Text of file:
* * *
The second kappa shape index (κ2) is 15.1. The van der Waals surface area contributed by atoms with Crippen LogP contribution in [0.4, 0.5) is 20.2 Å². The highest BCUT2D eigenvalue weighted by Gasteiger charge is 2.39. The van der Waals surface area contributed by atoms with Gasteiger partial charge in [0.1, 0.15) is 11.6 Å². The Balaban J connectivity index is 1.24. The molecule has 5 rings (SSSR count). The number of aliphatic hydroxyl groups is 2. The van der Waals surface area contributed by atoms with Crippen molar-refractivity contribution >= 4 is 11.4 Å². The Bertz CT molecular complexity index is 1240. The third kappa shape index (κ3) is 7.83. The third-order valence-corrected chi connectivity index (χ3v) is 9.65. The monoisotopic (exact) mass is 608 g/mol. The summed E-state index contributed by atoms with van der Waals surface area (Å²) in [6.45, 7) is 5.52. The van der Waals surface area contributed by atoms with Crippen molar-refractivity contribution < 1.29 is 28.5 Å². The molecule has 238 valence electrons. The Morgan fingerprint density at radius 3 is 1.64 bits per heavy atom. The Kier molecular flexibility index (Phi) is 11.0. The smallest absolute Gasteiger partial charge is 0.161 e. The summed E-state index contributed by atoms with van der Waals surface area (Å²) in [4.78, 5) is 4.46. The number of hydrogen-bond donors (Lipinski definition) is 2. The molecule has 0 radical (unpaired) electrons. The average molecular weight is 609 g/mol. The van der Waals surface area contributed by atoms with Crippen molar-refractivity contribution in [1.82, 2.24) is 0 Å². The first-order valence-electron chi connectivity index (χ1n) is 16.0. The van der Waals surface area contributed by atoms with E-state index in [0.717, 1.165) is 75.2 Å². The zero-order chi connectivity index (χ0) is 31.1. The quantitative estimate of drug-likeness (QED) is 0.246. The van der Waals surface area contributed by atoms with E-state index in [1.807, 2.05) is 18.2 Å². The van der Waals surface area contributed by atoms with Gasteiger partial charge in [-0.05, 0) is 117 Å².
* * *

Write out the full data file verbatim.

The second kappa shape index (κ2) is 15.1. The van der Waals surface area contributed by atoms with Crippen LogP contribution in [0.4, 0.5) is 20.2 Å². The highest BCUT2D eigenvalue weighted by Gasteiger charge is 2.39. The van der Waals surface area contributed by atoms with Gasteiger partial charge in [0.1, 0.15) is 11.6 Å². The Balaban J connectivity index is 1.24. The molecule has 5 rings (SSSR count). The number of aliphatic hydroxyl groups is 2. The van der Waals surface area contributed by atoms with Crippen molar-refractivity contribution >= 4 is 11.4 Å². The Bertz CT molecular complexity index is 1240. The third kappa shape index (κ3) is 7.83. The third-order valence-corrected chi connectivity index (χ3v) is 9.65. The monoisotopic (exact) mass is 608 g/mol. The summed E-state index contributed by atoms with van der Waals surface area (Å²) in [6.45, 7) is 5.52. The van der Waals surface area contributed by atoms with Crippen molar-refractivity contribution < 1.29 is 28.5 Å². The molecule has 238 valence electrons. The Morgan fingerprint density at radius 3 is 1.64 bits per heavy atom. The Kier molecular flexibility index (Phi) is 11.0. The smallest absolute Gasteiger partial charge is 0.161 e. The summed E-state index contributed by atoms with van der Waals surface area (Å²) in [4.78, 5) is 4.46. The number of hydrogen-bond donors (Lipinski definition) is 2. The molecule has 0 radical (unpaired) electrons. The average molecular weight is 609 g/mol. The van der Waals surface area contributed by atoms with Crippen molar-refractivity contribution in [1.82, 2.24) is 0 Å². The first-order valence-electron chi connectivity index (χ1n) is 16.0. The van der Waals surface area contributed by atoms with E-state index in [0.717, 1.165) is 75.2 Å². The zero-order chi connectivity index (χ0) is 31.1. The quantitative estimate of drug-likeness (QED) is 0.246. The van der Waals surface area contributed by atoms with E-state index in [1.807, 2.05) is 18.2 Å². The van der Waals surface area contributed by atoms with Gasteiger partial charge in [-0.05, 0) is 117 Å².